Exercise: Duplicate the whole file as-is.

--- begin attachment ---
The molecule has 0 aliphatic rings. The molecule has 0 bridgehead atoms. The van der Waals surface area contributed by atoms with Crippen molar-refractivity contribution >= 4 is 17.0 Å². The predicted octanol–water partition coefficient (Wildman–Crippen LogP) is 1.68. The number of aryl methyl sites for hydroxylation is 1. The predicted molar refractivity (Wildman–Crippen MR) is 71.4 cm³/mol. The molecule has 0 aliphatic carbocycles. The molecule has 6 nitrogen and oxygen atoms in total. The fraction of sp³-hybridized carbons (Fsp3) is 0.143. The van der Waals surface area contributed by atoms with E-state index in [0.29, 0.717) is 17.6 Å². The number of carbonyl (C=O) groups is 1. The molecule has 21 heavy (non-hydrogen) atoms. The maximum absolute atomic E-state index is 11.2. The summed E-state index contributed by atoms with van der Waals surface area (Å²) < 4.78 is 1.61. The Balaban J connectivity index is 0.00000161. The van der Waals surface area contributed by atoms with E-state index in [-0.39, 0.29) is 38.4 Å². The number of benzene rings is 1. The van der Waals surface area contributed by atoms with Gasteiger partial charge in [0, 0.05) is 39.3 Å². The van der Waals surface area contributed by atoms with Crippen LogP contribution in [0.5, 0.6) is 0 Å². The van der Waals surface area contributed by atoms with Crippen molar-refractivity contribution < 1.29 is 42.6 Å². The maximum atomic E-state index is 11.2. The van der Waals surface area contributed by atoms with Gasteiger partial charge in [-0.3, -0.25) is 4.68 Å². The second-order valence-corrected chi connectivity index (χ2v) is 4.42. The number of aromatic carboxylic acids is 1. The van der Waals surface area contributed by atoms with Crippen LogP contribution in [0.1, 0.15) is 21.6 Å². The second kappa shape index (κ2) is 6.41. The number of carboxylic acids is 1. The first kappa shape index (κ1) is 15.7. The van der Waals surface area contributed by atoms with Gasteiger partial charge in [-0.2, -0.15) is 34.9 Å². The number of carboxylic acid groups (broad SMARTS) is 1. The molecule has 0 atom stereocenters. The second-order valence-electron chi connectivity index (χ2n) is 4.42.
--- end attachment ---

The molecule has 0 aliphatic rings. The molecule has 0 bridgehead atoms. The van der Waals surface area contributed by atoms with Crippen molar-refractivity contribution >= 4 is 17.0 Å². The predicted octanol–water partition coefficient (Wildman–Crippen LogP) is 1.68. The number of aryl methyl sites for hydroxylation is 1. The predicted molar refractivity (Wildman–Crippen MR) is 71.4 cm³/mol. The molecule has 0 aliphatic carbocycles. The molecule has 6 nitrogen and oxygen atoms in total. The fraction of sp³-hybridized carbons (Fsp3) is 0.143. The van der Waals surface area contributed by atoms with E-state index in [0.29, 0.717) is 17.6 Å². The number of carbonyl (C=O) groups is 1. The molecule has 21 heavy (non-hydrogen) atoms. The maximum absolute atomic E-state index is 11.2. The summed E-state index contributed by atoms with van der Waals surface area (Å²) < 4.78 is 1.61. The Balaban J connectivity index is 0.00000161. The van der Waals surface area contributed by atoms with E-state index in [-0.39, 0.29) is 38.4 Å². The number of benzene rings is 1. The van der Waals surface area contributed by atoms with Gasteiger partial charge in [0, 0.05) is 39.3 Å². The van der Waals surface area contributed by atoms with Crippen LogP contribution in [0.5, 0.6) is 0 Å². The van der Waals surface area contributed by atoms with Crippen molar-refractivity contribution < 1.29 is 42.6 Å². The maximum atomic E-state index is 11.2. The van der Waals surface area contributed by atoms with Gasteiger partial charge in [-0.3, -0.25) is 4.68 Å². The second-order valence-corrected chi connectivity index (χ2v) is 4.42. The number of aromatic carboxylic acids is 1. The van der Waals surface area contributed by atoms with Crippen LogP contribution in [0.1, 0.15) is 21.6 Å². The second kappa shape index (κ2) is 6.41. The number of carboxylic acids is 1. The first kappa shape index (κ1) is 15.7. The van der Waals surface area contributed by atoms with Gasteiger partial charge in [-0.2, -0.15) is 34.9 Å². The number of carboxylic acid groups (broad SMARTS) is 1. The molecule has 0 atom stereocenters. The second-order valence-electron chi connectivity index (χ2n) is 4.42.